Q: What would you say is an integral part to the work of an art curator?
A: It is essential to develop a relationship with important collectors, artist and others in the art world. A good curator needs to research upcoming artists and related subjects. A good curator needs to be up to date!
Q: What do you find important about preserving history?
A: A curation means to “take care”or to “look after”. Art and culture is our heritage to younger generation so it is important to preserve our culture.
Q: What do you think is the primary challenge facing exhibitions today?
A: Younger audience engagement! Galleries and museums need to involve younger generation in their programmes and public events. Today visitors don’t feel welcome, they need to create an engagement between the audience and the space.
Q: What do you believe are most effective ways for marketing exhibitions?
A: This is probably the most common answer, but I believe in the power of social media these days. Today, we can reach as many people as possible when the marketing is done right.
Q: What do you like and dislike about the galleries/exhibitions?
A: Internet is reshaping the art world and I like how galleries are becoming more online and changing their traditional vision.
Q: In your opinion, where do you see the future of art curation in 10 years?
A: I think the meaning of curator will evolve and new job titles will be created. Cause soon the galleries and museums will realize that the millennials are the future collectors and they hate anything traditional so they will have to hire people from different industries to create a different experience for the next generation of art collectors to buy and get involve with art.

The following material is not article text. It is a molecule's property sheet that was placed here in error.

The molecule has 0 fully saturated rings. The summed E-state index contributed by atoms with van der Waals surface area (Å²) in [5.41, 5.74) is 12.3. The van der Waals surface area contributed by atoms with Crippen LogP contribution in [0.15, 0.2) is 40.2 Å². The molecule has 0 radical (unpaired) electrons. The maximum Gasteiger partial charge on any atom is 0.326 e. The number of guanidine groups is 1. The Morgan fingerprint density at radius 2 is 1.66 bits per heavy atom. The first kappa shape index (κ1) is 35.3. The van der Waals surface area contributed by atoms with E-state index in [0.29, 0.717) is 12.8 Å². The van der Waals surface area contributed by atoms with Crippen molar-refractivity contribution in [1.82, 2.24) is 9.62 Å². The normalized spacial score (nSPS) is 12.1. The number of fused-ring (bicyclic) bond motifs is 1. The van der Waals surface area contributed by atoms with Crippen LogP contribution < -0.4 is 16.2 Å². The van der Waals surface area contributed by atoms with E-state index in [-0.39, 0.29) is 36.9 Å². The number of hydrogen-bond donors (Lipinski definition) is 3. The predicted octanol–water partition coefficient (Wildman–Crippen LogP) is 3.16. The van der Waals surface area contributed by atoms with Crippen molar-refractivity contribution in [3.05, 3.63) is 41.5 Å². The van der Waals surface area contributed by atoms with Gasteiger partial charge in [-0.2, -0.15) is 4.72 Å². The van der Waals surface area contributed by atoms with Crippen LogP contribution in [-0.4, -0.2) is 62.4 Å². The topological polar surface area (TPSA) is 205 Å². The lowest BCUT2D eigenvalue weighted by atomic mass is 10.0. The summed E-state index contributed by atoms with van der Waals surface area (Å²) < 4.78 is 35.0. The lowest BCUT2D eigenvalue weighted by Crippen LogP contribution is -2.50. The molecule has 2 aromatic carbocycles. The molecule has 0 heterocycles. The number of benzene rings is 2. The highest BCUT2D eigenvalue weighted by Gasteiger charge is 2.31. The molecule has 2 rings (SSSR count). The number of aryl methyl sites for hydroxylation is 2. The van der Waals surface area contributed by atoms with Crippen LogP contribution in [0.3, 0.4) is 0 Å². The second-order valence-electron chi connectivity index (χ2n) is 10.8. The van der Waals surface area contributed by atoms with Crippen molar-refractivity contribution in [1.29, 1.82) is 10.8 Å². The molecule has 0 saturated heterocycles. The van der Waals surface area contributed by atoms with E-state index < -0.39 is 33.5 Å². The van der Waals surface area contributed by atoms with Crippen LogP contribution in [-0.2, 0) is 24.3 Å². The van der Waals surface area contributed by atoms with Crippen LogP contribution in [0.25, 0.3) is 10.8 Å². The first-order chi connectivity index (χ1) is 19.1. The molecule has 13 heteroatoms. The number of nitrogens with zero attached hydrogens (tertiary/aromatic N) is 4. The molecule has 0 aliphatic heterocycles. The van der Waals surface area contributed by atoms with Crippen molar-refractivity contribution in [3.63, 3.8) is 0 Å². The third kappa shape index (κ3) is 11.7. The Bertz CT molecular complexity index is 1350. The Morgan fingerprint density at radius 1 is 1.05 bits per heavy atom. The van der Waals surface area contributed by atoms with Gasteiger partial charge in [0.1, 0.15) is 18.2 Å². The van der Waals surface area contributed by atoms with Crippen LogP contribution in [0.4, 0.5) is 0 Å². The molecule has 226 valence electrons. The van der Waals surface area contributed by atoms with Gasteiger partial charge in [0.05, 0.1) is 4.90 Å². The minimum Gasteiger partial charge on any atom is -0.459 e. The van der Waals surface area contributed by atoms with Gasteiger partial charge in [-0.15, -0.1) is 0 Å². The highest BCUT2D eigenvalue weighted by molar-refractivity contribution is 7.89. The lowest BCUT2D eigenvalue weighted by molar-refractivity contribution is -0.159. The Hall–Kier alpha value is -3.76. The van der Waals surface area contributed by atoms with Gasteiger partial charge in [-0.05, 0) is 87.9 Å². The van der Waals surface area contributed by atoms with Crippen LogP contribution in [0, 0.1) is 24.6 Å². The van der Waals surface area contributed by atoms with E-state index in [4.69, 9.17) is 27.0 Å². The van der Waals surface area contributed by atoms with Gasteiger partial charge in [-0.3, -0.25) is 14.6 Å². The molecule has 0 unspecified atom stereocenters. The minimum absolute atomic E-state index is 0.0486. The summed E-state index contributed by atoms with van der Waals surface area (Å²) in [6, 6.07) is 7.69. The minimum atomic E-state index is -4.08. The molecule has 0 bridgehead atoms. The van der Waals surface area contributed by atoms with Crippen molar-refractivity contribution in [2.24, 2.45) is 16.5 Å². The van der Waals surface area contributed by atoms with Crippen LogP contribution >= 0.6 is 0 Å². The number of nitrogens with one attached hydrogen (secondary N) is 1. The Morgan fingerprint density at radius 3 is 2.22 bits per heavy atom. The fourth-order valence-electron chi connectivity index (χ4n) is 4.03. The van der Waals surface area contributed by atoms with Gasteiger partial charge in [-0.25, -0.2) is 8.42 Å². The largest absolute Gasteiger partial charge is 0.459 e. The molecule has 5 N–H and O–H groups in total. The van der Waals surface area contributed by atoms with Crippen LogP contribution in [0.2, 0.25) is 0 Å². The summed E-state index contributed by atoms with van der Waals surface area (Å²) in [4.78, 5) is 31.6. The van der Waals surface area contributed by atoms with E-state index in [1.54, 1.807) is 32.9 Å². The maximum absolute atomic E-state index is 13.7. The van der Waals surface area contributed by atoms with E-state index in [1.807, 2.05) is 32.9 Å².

For example at Artate, we curate couple of different exhibitions online. Soon we will be able to offer 3D exhibitions for all our collectors around the world. I think it is important to create a feeling between a space and a buyer. Yes, I believe 3D exhibitions will be a necessity for any online art gallery.
Q: Do you have any advice for curators starting out and don’t know where to begin?
A: I would say go outside and communicate with people. Attend as many art events as possible. Don’t be afraid to talk to people. And lastly I would say believe in yourself and never give up.
Q: Is there anything that worries you about how social media is affecting the promotion of artists, exhibitions and museums
A: I would not call this as a concern but accessing to the art world has changed completely. No doubt, social media is reshaping the art world. People have always seen the art world as an impossible reach but nowadays with social media channels it gives them a sort of feeling of ownership of the work when they share a photo of an artwork from an art fair.
This was Zeynep Yuksel, the founder of Artate for Art Plugged, curators inside the industry. You can follow Artate on Instagram and head over to there website to keep up to date with all their latest releases, exhibitions and more.